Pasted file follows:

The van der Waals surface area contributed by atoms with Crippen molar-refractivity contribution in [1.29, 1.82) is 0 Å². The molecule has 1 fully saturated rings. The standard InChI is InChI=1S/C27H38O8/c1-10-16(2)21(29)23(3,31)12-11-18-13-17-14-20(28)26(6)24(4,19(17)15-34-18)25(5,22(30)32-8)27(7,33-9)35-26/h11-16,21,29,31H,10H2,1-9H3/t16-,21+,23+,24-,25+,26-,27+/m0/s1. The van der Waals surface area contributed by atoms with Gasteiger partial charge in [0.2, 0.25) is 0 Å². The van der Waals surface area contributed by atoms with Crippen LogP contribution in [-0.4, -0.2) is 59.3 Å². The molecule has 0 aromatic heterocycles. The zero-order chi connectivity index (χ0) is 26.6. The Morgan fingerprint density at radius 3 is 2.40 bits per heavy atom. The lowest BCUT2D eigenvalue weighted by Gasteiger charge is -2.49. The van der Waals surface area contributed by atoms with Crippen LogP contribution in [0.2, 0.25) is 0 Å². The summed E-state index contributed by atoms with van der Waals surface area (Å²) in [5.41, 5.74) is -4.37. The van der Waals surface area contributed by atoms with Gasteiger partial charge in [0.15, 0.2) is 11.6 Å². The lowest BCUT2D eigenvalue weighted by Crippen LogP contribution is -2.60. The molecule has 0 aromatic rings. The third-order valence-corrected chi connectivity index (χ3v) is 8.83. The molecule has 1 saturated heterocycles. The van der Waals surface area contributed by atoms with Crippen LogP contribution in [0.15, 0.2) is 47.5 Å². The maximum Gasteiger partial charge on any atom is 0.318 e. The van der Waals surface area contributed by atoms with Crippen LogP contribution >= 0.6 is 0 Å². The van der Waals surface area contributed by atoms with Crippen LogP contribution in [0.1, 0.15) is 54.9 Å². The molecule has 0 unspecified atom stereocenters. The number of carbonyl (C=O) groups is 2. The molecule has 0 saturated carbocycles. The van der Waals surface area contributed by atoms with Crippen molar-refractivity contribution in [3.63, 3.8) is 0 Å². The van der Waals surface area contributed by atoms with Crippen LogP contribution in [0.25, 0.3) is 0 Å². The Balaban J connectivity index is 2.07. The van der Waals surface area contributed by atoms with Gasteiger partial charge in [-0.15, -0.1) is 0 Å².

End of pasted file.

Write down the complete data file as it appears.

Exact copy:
The van der Waals surface area contributed by atoms with Crippen molar-refractivity contribution in [1.29, 1.82) is 0 Å². The molecule has 1 fully saturated rings. The standard InChI is InChI=1S/C27H38O8/c1-10-16(2)21(29)23(3,31)12-11-18-13-17-14-20(28)26(6)24(4,19(17)15-34-18)25(5,22(30)32-8)27(7,33-9)35-26/h11-16,21,29,31H,10H2,1-9H3/t16-,21+,23+,24-,25+,26-,27+/m0/s1. The van der Waals surface area contributed by atoms with Gasteiger partial charge in [0.2, 0.25) is 0 Å². The van der Waals surface area contributed by atoms with Crippen LogP contribution in [-0.4, -0.2) is 59.3 Å². The molecule has 0 aromatic heterocycles. The zero-order chi connectivity index (χ0) is 26.6. The Morgan fingerprint density at radius 3 is 2.40 bits per heavy atom. The lowest BCUT2D eigenvalue weighted by Gasteiger charge is -2.49. The van der Waals surface area contributed by atoms with Crippen LogP contribution in [0.2, 0.25) is 0 Å². The summed E-state index contributed by atoms with van der Waals surface area (Å²) in [5.41, 5.74) is -4.37. The van der Waals surface area contributed by atoms with Gasteiger partial charge in [0.15, 0.2) is 11.6 Å². The lowest BCUT2D eigenvalue weighted by Crippen LogP contribution is -2.60. The molecule has 0 aromatic rings. The third-order valence-corrected chi connectivity index (χ3v) is 8.83. The molecule has 1 saturated heterocycles. The van der Waals surface area contributed by atoms with Crippen LogP contribution in [0.15, 0.2) is 47.5 Å². The maximum Gasteiger partial charge on any atom is 0.318 e. The van der Waals surface area contributed by atoms with Crippen LogP contribution >= 0.6 is 0 Å². The van der Waals surface area contributed by atoms with Crippen LogP contribution in [0.1, 0.15) is 54.9 Å². The molecule has 0 unspecified atom stereocenters. The number of carbonyl (C=O) groups is 2. The molecule has 0 saturated carbocycles. The van der Waals surface area contributed by atoms with Crippen molar-refractivity contribution in [3.63, 3.8) is 0 Å². The van der Waals surface area contributed by atoms with Crippen LogP contribution in [0.25, 0.3) is 0 Å². The Balaban J connectivity index is 2.07. The van der Waals surface area contributed by atoms with Gasteiger partial charge in [-0.15, -0.1) is 0 Å².